From Publishers Weekly
There's a vast amount of intentionally misleading and erroneous information on the Web, says Anne P. Mintz, the director of knowledge management at Forbes Inc. To help readers recognize and deal with this problem, she has gathered 10 contributors to write Web of Deception: Misinformation on the Internet. The authors-who range from database experts to consultants to librarians-examine various pitfalls casual Internet users and professionals should watch out for. The subjects include e-commerce fraud, Web sites that "play doctor," identity theft, charity scams and more. One of the book's most revealing chapters is librarian LaJean Humphries's explanation of how to evaluate a Web site. She suggests considering who wrote the site's content, how often it is updated and if the document is well written. A "webliography" lists sites that offer quality information (among them, www.fraud.org and www.charitablechoices.org). Mintz's wise book will be of great help to parents, educators and every Internet surfer.
Copyright 2002 Reed Business Information, Inc.
From School Library Journal
Adult/High School-The 10 information-industry professionals who contributed essays to this book were commissioned to share their expertise in illuminating and analyzing the "dark side" of the Web. They aim to impart critical-awareness skills, a healthy dose of skepticism, and practical tips to Internet users. By coaching consumers to engage proactively in investigative search techniques, they want to educate an online community that will be less likely to fall prey to hoaxes, charitable scams, identity theft, medical or legal misinformation, and fraudulent e-commerce schemes. Chapters on how to evaluate Web sites and on how search engines work will be particularly valuable to students, arming them with checklists for establishing authority, strengthening their ability to discern bias, and alerting them to considerations of "paid placement" and subtle advertising in ranked search results. Each topic is thoughtfully addressed, documented with excellent examples, and, in some cases, accompanied by remedies or "countermeasures" to pursue to redress a grievance. An extensive index and a Webliography of quality sites mentioned in the text (many representing links to key government and nonprofit resources) round out the book. The multiple authorship of the text causes the writing to be a bit uneven; some chapters are readily accessible to casual readers, while others target a more sophisticated audience. Nevertheless, the book represents a welcome addition to the arsenal of tools offering guidance on identifying trustworthy, accurate data on the Web, and provides a public service by enumerating techniques for spotting misrepresentations.Lynn Nutwell, Fairfax City Regional Library, VA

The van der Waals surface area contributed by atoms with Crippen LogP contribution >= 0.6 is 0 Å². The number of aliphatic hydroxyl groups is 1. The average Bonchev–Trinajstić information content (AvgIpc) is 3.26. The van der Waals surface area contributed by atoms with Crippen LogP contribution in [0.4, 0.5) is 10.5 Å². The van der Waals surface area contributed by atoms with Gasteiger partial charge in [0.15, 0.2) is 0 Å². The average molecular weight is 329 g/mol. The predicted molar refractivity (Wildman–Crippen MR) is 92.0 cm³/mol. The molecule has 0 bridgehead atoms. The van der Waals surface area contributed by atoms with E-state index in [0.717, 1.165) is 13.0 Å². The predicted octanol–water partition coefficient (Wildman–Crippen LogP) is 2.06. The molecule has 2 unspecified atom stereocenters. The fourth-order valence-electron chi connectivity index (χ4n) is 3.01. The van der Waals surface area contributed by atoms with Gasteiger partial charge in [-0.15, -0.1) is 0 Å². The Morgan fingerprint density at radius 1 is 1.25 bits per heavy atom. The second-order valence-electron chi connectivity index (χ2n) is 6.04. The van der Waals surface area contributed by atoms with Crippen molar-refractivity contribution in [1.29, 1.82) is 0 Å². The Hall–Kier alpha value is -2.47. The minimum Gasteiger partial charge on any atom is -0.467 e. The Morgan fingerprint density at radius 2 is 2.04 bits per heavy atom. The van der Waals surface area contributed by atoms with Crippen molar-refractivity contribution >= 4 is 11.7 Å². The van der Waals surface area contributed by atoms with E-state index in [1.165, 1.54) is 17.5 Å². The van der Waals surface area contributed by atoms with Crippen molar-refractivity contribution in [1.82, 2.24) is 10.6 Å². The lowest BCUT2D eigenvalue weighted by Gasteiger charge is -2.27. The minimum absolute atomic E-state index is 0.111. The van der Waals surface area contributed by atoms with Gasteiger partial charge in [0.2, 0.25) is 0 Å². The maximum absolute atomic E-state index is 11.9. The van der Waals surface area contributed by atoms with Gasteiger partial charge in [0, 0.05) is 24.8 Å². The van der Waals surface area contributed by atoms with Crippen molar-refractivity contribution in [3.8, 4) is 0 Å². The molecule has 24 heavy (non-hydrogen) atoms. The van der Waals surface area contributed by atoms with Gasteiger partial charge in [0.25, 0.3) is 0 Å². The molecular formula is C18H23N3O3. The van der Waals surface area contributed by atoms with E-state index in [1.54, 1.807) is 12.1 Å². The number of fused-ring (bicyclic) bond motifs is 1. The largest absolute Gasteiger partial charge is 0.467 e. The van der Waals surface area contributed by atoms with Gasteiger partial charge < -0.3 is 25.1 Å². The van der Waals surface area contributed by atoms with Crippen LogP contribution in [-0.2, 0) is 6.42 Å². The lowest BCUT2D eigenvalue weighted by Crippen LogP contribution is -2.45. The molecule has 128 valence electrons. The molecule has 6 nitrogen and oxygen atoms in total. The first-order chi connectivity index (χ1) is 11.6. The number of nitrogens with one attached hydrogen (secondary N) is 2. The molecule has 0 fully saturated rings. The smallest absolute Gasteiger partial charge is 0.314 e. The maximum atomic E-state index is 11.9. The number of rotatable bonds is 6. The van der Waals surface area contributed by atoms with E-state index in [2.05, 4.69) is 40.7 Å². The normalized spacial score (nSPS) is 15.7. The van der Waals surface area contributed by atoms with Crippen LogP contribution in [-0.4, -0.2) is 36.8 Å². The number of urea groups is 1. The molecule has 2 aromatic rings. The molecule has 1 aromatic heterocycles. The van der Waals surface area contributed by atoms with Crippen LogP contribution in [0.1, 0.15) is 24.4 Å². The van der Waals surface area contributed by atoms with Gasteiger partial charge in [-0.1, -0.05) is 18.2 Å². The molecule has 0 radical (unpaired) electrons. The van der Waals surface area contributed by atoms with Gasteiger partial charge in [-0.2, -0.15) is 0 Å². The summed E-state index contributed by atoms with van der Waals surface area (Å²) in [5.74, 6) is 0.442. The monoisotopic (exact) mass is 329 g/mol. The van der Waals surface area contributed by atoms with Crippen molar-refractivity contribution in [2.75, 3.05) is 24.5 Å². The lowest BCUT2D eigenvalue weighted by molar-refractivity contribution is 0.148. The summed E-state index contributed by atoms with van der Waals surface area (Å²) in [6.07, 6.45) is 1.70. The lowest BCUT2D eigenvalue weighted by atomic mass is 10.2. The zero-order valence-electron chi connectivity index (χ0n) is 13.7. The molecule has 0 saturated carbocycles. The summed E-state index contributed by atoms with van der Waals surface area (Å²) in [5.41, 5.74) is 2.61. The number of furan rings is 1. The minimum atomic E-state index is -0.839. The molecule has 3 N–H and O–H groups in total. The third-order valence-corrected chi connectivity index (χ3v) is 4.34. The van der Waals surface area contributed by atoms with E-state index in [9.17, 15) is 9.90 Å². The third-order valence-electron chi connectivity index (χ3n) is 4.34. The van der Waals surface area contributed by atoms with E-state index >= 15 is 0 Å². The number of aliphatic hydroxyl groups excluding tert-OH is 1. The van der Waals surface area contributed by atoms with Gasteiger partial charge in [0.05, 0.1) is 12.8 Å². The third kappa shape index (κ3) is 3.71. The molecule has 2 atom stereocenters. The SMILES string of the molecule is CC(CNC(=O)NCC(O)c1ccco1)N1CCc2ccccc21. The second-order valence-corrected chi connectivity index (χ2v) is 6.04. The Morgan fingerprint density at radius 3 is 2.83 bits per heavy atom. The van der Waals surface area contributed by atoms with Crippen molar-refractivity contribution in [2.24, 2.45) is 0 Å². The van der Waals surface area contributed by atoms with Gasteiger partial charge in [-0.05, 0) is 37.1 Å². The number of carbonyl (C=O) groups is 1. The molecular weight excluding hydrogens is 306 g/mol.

Copyright 2003 Reed Business Information, Inc.